Q: Does there still have to be the moment of showing the fans and proving to them, “I can still do this in the ring?” It’s one thing to say it, but it’s another thing to give them that match that shows them, hey I’m still CM Punk?
A: For sure. Seven years is a long time. I know there’s a contingent of fans out there that have this opinion that, “Oh he was never really any good. Oh, he’s not an athlete.” And that always kind of flummoxed me, especially my last year [in WWE] when I was just absolutely trash, hurt and unmotivated, I had the best year. Brock [Lesnar], Undertaker, (John) Cena in Texas. And that’s a hurt Phil. A motivated Phil ready to have fun I think is a very dangerous thing.
Q: There are probably some softer landing spots for your first match than Darby just because of the style he wrestles. Why is he your first opponent and did you want to just jump back in with someone at his level and not get that soft landing people sometimes take?
A: I think he’s the perfect opponent. … I’m kind of approaching it like I’m quasi-new guy, but old head coming back into this thing. From an artistic storyline perspective, I can’t go after Kenny [Omega] right way. He’s the (world) champion. It wouldn’t make any sense. I never wrestled in this organization. Darby is a lot of things. He’s a fantastic talent, he’s a great personality. Within the AEW storytelling, he’s a very compelling character that the fans like. I just think he’s like the perfect foil right now. It’s a spotlight on, yes this CM Punk’s first match back in seven years. It needs to be a good match, right? I need a good dance partner. Darby is probably one of the best guys for the role, honestly.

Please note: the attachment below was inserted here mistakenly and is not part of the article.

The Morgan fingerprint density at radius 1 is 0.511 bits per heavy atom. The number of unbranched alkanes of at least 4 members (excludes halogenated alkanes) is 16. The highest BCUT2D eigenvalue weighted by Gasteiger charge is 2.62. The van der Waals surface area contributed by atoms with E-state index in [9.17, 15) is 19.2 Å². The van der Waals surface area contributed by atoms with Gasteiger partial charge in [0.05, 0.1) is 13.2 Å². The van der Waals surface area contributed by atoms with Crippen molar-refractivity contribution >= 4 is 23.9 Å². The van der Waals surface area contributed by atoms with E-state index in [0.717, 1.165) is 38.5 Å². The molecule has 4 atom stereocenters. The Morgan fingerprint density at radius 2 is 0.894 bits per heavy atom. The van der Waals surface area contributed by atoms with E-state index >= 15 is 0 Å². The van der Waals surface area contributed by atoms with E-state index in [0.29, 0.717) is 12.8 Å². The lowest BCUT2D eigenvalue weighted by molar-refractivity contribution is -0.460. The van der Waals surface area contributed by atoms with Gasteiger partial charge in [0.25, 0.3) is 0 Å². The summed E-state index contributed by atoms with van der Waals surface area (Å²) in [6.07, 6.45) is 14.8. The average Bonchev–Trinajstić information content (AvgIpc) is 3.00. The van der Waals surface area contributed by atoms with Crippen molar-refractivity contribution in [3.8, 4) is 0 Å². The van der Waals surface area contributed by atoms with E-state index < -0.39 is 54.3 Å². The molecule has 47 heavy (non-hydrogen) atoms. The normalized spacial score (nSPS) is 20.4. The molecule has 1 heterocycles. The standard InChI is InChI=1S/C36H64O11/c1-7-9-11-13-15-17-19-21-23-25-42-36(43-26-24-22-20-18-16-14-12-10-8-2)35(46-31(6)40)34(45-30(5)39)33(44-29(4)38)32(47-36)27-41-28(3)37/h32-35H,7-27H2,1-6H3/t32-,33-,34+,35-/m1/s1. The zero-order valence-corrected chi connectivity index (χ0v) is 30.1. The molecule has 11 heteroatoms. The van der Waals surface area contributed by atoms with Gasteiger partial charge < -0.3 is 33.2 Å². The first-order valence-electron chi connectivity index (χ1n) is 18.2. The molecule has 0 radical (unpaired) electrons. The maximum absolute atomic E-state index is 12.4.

Q: Have you gotten yourself prepare to take his suicide dive now?
A: No. (Laughs) I was biking a little bit. I got a full head of steam and I ran right into the back of a semi. I’m almost there.
Q: You said before your debut that pro wrestling needed “a kick in the d—k.” What did you mean by that and how do you hope to contribute to that?
A: It’s hard to not speak on where you’ve been when you’re talking about where you’re going. I’m not looking backward. I’m focused on forward. I just think there’s been one flavor of ice cream for so long and it’s refreshing to see AEW come about. You can criticize both places. There is good and bad in both places, but just the momentum AEW has and the fact that there’s a new restaurant in town and it’s getting good reviews, so why wouldn’t you go try the food served there?
I just think because there has only been one flavor of ice cream and it’s served to you in the same bowl with the same spoon – imagine if there was one movie studio turning out the same type of movie with the same actors. We need to churn the water a little bit here. We need to be disruptors and create some exciting energy. AEW, before I showed up, was already doing that.